DV fundraiser

Monroe Mayor John Howard, left, performs in the 2019 Dancing with the Stars fundraising show for Project ReNeWal, a tri-county shelter for survivors of domestic violence.

If you call, they will listen.

That’s the message Project ReNeWal wants survivors of domestic violence to hear.

“When someone is calling us in the middle of the night they generally come in with only what’s on their backs,” Project ReNeWal Executive Director Ashley Dykes said. “We try and make them feel that this is their safe place.”

The domestic violence intervention program serves residents in Rockdale, Newton, and Walton counties. The organization was founded 26 years ago as the area’s first tri-county shelter for victims of domestic violence.

Dykes said the organization served over 3,500 people in 2020, and 808 of those were Walton County residents.

Dykes attended a regular Monroe City Council meeting on Oct. 12, when Mayor John Howard read a proclamation recognizing October as Domestic Violence Prevention Month.

Howard shared some sobering statistics contained in the proclamation. In the U.S. an average of 20 people experience intimate partner physical violence every minute which equates to more than 10 million abuse victims annually, according to the mayor.

“Of those victims, nearly 1 in 4 women and 1 in 7 men have experienced severe physical violence by an intimate partner in their lifetimes,” he said.

“Domestic violence traumatizes children in these families,” Howard continued. “Anyone can be a victim of domestic violence regardless of age, race, sex, ability, ethnicity, sexual orientation, socioeconomic status or religion.”

Dykes told the Walton Tribune this week that any time a child is present during a domestic violence situation they are considered to be a victim of abuse.

“In 2018 in Georgia, 37% of domestic violence victims were children,” she said. Over 15 million children nationwide are impacted by domestic violence each year, according to Dykes.

Dykes said domestic violence’s impact on children is sometimes discovered through the schools.

“You see them acting out in school,” she said. Small children might revert to infantile behavior like bedwetting and thumb sucking, and older kids may withdraw or suffer physical symptoms like headaches, Dykes said. Teenagers may bully others or engage in risky behaviors.

“Girls may become withdrawn and depressed,” she said.

Dykes said that 21% of teenage girls and 10% of teenage boys experience physical and/or sexual dating violence. She added that children who experience domestic violence in the home are at greater risk of developing health issues as adults.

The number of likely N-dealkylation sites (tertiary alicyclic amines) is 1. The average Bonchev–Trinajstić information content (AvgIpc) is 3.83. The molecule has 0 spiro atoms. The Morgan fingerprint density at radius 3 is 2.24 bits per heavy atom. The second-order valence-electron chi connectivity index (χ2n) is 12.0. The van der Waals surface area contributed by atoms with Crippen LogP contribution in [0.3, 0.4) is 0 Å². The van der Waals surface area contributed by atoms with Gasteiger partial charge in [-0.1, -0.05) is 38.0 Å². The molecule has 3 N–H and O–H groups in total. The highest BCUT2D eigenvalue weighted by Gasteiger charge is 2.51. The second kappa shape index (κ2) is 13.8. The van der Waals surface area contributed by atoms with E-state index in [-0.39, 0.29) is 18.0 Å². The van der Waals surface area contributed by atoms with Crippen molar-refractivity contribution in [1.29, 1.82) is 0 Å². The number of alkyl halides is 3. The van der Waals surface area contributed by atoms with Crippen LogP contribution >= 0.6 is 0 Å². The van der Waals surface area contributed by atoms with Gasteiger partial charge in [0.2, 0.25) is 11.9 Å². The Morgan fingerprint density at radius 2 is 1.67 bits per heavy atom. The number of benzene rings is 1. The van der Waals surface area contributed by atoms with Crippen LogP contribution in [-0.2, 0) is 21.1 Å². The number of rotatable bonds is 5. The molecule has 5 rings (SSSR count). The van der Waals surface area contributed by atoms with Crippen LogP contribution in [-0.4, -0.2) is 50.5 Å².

“It’s cyclical and generational,” Dykes said. “They are more likely to get into domestic violence situations as adults because they think it is acceptable behavior.”

Dykes said she earned her degree in psychology and has a background in social work having worked for the Georgia Department of Family and Children’s Services.

“It’s all about power and control for the abuser,” Dykes said.

She said it takes a survivor an average of 7 attempts to successfully leave their abuser.

“And we’ll help them each and every time,” Dykes said. “Even if they go back, they can call us again.”

Dykes and her staff help clients develop safety plans and find them emergency shelter if needed.

“We try and help them get back on their feet,” she said. “So when they leave, they know they can survive without their abuser.”

Project ReNeWal helps clients with job search and resume building, and assistance with rent, utilities and moving expenses. Domestic violence victims often deal with emotional and financial abuse, as well as physical abuse, Dykes said.

“Even through Covid we didn’t shut down,” she said. “We’ve had to socially distance and follow CDC guidelines for that purpose.”

Project ReNeWal offers clients case management services, such as connecting survivors to additional resources and providing transportation to medical appointments.

“We have a child specialist that helps with the children,” Dykes said. The organization also provides clients clothing and toiletries when needed.

“We have a transition coordinator,” Dykes said. “We follow them for a year even after they leave the shelter. We have outreach services and peer support groups throughout all three counties.”

Project ReNeWal received some CARES Act funding, and receives federal and state grants as well as donations. The shelter is a United Way agency in Walton County.

The organization also holds an annual Dancing with the Stars fundraiser.

“We were unable to do our 2020 Dancing with the Stars in March 2020,” Dykes said. “We are planning on having our next one on Feb. 26, 2022. We have dancers from all three counties.”

The fundraiser will be held at the Porter Performing Arts Center in Newton County. Event sponsorships are available and attendees can vote for their favorite dancer.

If you being abused and are a resident of Walton, Newton or Rockdale counties, call Project ReNeWal’s hotline at 770-860-1666 any time of day or night, seven days a week.

For more information, visit projectrenewalgeorgia.com.

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